Bio (Short version)
A 1969 graduate of LSU, he enlisted in the United States Army, and graduated from Officers Candidate School in June, 1970. Shortly after that he completed airborne training at Fort Benning, Georgia, and was then assigned as an Airborne Infantry Lieutenant with the famed 82nd Airborne Division at Fort Bragg, North Carolina. He made numerous parachute jumps during this time both with his Weapons Platoon, and later as an Information Officer for the Division. Upon leaving the service, Gordon embarked upon a career in newspaper advertising, finally returning to settle in his hometown of Baton Rouge, Louisiana, employed with the daily newspaper.
Gordon is the senior instructor certified by the Louisiana State Police to teach the Concealed Carry Permit Course, having continuously taught the class since there was an approved training regimen, beginning in 1996. Gordon estimates he has instructed well over 4000 people in self-defense and firearms safety and proficiency since he began instructing in 1992.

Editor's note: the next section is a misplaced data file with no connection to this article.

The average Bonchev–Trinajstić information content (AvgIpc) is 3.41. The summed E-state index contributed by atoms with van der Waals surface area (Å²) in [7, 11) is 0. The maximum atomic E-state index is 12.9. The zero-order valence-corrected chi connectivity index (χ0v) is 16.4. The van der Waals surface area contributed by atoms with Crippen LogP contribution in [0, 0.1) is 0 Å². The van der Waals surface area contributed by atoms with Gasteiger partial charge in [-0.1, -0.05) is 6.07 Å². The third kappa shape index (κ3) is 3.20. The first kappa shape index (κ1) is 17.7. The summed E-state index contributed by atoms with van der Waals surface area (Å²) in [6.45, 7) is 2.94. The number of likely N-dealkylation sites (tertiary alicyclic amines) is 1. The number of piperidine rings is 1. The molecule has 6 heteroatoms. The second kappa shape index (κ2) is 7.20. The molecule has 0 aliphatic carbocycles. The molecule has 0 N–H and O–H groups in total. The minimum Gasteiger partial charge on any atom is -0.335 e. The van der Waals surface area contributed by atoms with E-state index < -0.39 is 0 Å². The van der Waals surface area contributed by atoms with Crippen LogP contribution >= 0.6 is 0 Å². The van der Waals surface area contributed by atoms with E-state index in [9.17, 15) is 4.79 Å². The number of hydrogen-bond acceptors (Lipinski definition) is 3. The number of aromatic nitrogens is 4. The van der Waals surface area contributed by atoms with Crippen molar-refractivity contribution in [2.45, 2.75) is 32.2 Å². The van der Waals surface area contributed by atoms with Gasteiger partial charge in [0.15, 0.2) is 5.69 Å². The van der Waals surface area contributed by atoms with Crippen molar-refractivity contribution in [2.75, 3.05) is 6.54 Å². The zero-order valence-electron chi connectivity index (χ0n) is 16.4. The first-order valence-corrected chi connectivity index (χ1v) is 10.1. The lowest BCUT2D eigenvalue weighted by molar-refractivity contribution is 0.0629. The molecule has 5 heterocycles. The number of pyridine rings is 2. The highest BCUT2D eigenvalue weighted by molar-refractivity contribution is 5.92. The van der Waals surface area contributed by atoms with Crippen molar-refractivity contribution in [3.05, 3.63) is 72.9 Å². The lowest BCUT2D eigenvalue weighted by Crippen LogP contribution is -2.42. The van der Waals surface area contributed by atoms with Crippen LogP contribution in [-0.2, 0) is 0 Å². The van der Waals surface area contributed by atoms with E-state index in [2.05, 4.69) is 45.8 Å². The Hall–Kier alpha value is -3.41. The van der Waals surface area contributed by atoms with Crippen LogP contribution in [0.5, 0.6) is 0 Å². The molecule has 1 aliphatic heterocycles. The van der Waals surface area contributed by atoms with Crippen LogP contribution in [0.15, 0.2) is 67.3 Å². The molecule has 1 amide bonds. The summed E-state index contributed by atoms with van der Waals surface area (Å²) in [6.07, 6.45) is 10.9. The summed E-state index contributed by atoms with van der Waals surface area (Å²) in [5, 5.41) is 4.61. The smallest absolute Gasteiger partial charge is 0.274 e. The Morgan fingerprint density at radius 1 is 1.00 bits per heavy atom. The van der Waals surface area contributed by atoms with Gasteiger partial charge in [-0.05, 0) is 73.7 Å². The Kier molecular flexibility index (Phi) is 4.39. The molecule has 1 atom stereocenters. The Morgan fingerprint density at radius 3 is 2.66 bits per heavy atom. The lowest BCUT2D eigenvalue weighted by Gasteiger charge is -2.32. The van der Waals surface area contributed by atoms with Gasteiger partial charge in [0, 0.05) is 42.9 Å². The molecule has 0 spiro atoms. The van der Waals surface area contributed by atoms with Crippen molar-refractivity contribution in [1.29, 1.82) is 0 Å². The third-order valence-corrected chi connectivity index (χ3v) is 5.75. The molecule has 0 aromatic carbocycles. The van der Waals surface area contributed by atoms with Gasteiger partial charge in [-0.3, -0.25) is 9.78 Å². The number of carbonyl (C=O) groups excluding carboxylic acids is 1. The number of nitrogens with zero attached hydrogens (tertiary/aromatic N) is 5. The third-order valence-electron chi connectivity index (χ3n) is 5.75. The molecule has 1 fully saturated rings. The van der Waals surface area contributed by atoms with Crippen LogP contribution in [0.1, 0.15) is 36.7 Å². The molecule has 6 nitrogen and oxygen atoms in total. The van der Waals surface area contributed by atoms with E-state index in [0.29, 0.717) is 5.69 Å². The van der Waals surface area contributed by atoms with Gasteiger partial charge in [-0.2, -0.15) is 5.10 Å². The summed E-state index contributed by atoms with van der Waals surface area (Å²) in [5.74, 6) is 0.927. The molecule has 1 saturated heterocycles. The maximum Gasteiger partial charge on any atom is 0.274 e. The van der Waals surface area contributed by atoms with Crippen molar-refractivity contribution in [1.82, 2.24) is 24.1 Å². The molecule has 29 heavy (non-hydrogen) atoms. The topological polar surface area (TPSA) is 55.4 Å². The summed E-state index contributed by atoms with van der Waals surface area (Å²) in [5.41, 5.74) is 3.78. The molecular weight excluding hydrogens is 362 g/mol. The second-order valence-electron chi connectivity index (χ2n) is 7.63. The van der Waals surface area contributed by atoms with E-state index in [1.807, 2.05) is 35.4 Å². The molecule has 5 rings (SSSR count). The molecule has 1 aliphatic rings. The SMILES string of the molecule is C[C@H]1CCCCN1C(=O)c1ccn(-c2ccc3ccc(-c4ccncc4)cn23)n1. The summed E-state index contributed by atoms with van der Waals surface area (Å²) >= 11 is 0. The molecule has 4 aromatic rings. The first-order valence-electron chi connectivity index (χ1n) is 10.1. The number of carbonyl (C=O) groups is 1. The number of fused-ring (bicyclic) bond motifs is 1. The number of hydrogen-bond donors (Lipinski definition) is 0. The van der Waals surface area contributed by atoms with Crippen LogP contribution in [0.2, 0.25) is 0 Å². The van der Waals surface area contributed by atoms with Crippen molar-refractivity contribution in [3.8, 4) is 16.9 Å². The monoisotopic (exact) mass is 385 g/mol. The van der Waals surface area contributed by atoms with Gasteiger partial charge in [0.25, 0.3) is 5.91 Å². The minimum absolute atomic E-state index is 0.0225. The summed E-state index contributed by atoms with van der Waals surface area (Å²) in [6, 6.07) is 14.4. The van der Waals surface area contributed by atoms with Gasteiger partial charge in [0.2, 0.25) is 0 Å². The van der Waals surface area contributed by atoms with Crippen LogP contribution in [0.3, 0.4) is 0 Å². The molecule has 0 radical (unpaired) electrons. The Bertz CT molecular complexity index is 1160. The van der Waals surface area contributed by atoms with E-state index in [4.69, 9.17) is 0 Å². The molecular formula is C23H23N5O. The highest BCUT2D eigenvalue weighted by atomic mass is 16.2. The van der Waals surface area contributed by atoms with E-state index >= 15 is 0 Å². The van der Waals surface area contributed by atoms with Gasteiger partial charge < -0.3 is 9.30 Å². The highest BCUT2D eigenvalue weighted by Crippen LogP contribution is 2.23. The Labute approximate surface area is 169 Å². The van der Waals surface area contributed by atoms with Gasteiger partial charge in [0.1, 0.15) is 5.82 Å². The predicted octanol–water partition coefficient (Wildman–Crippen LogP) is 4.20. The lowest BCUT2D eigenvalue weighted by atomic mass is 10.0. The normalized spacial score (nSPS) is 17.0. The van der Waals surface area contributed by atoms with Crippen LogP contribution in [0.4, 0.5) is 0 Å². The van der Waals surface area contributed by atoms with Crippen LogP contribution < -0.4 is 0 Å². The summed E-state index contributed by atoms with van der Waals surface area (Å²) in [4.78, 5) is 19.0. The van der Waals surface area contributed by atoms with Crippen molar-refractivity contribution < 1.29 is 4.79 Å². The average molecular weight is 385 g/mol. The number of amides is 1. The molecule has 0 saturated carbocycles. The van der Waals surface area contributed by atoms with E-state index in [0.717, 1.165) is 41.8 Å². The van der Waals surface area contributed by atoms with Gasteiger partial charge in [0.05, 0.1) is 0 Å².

Gordon started his business, Gunsafe Firearms Instruction, in 1992 and has operated it continuously since then. He has been chief instructor for Baker Range since 1999.
Gordon teaches concealed carry courses at least once monthly at Baker Range. He also contributes a monthly column on shooting and firearms politics entitled “The Shootist” for Louisiana Sportsman Magazine. The column has run for twelve years, and Gordon has been writing professionally for the magazine on outdoor subjects for twenty years.
Visit the tab below for Gordon's full bio.
About the Books
THE QUEST AND THE QUARRY
Gordon is the author of a successful novel, “The Quest and the Quarry,” (www.thequestandthequarry.com) which was published in Fall, 2005 by Louisiana Publishing Company, Inc. The book depicts the lives of a line of trophy bucks, and the descending generations of farm kids that hunt them, schooled in the ethics of life and the hunt by their elders. It was chosen as one of the top three outdoor books of 2006 by the Southeastern Outdoor Press Association (SEOPA)—a professional organization of outdoor writers and communicators from fourteen southeastern states.
The book is available online, through AMAZON, at Barnes & Noble, and at the Baker Range.